Christmas did not bring the present Colin and Graeme Smith were hoping for.
Towiemore is still without its single farm payment cheque, while most other Scottish farmers are deciding how to spend theirs.
“So we’re still poor men,” mourns Colin. “But I am hopeful this can be resolved by the end of the month.”
Payment day came and went, so, getting worried, Colin contacted his local Scottish Executive office in Elgin.
“The chap who came out in late summer satellite-mapped our fields, and it turns out there was a slight discrepancy with the maps we submitted.
“My first thought was: Oh no, we’ve over-claimed, and there will be penalties, but in fact we under-claimed by just 0.8ha.
It turns out the computer is that sensitive; anything more than 0.01ha out and it will reject the claim.”
But though that may be a relief for the brothers, the executive has not yet given them any indication when they might be paid, and what the initial payment will represent.
“Still nobody can tell me the total payment.
We are getting 75% of something, but we are still not sure what.”
And this is reflected in conversations with other farmers, some of whom were expecting to receive more, some less, says Colin.
The late payment means the absence of Sheep Annual Premium, beef scheme payments and IACS cheques is becoming more and more apparent.
And while lamb and beef marketing continues, consistently poor returns are failing to lift Graeme’s spirits.
He has just sent 80 store lambs to Aberdeen and Northern Marts’ Thainstone Centre, where they made 36.50 a head.
“On reflection, I could probably have got that for them back in October or November, so I have kept them for nothing.
The sheep trade just hasn’t moved.”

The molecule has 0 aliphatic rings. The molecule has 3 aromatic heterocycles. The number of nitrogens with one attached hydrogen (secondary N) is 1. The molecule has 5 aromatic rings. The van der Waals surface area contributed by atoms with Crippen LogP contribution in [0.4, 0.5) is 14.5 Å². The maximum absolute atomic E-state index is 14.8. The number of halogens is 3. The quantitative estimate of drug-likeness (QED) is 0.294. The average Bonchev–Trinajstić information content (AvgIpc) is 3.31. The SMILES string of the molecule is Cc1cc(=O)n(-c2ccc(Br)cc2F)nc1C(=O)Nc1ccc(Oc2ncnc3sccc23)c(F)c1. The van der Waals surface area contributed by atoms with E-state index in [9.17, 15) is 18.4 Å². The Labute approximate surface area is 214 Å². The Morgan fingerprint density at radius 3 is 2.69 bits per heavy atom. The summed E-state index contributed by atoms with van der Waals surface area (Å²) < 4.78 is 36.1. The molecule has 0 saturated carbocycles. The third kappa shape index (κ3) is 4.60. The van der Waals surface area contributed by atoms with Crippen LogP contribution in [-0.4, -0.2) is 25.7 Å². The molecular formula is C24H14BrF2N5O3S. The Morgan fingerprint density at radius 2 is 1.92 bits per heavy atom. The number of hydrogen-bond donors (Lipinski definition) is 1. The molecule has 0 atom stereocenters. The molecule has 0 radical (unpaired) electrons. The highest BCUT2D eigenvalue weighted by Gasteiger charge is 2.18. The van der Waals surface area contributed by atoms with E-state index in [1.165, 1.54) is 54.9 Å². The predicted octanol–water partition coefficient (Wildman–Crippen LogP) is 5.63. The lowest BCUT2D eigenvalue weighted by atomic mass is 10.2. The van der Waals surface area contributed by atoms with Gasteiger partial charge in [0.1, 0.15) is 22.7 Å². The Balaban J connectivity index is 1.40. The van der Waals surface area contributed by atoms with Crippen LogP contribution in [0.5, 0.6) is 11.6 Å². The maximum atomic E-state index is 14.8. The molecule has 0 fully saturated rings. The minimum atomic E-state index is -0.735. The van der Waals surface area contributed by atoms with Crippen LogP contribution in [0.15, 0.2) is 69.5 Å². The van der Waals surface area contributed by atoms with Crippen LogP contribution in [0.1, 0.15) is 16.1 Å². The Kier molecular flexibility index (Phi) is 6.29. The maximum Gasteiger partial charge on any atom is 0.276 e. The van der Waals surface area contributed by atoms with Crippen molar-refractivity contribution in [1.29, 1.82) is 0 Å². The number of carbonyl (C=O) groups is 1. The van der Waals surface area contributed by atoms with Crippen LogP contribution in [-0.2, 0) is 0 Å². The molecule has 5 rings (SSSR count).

And it is not just the vendor that suffers at this sort of price.
“These lambs are about six weeks away from being finished.
If prices do not improve, the buyer will lose out.
“A lot of farmers bought store lambs in September at 37-38 a head.
But after deductions, MLC levies and belly-clipping, a 40kg prime lamb only leaves about 40 in your hand.”
That said, the seasonal lamb kill was up on the year, and that, in turn, was above 2004 figures, says Graeme.
“So some folk still think there could be a scarcity of hoggets round here come the spring.”
Meanwhile, the weather pundits who were confidently predicting a hard winter for the British Isles have so far only been proved right in East Anglia and the south east.
Towiemore is enjoying a mild one, with some in-calf heifers still outside and stock are looking well on their winter rations.
This year the brothers have chosen not to vaccinate against calf pneumonia, a cost saving of 8 a head, and cases have been rare.
“It is a big saving this year, but it is probably due more to luck than management.
Reducing barley in the diet seems to have caused less sweating and stress and less humidity has also helped.”
The milder-than-expected temp-eratures have also meant the Mule ewes are still living off grass alone, with no supplementary feed, and have been with the tups for the last couple of weeks.
“So scanning will not be far away now,” says Graeme.
And the brothers are hoping the scans will show fewer triplets than last year.
“We had too many ewes with triplets last year, and we gave them a drench before tupping and a few mineral licks out in the fields.
This year they have only had a pre-tupping bucket drench.”
Graeme hopes the Cheviots are carrying a few lambs as well.
They have come straight off the hill and on to grass with no dietary supplements.
“So it will be interesting to compare the two flocks.”
The Cheviots have been with the tups for about five weeks, so if Graeme and Colin have got their dates right, they will start lambing from 1 May.
“And they need to be done by the Scotsheep event on 7 June, or I won’t get the chance for a day out.
It’s a good opportunity to mark the end of lambing and see how everyone else has got on.
And there just might be a beer tent and the chance for a few drams.”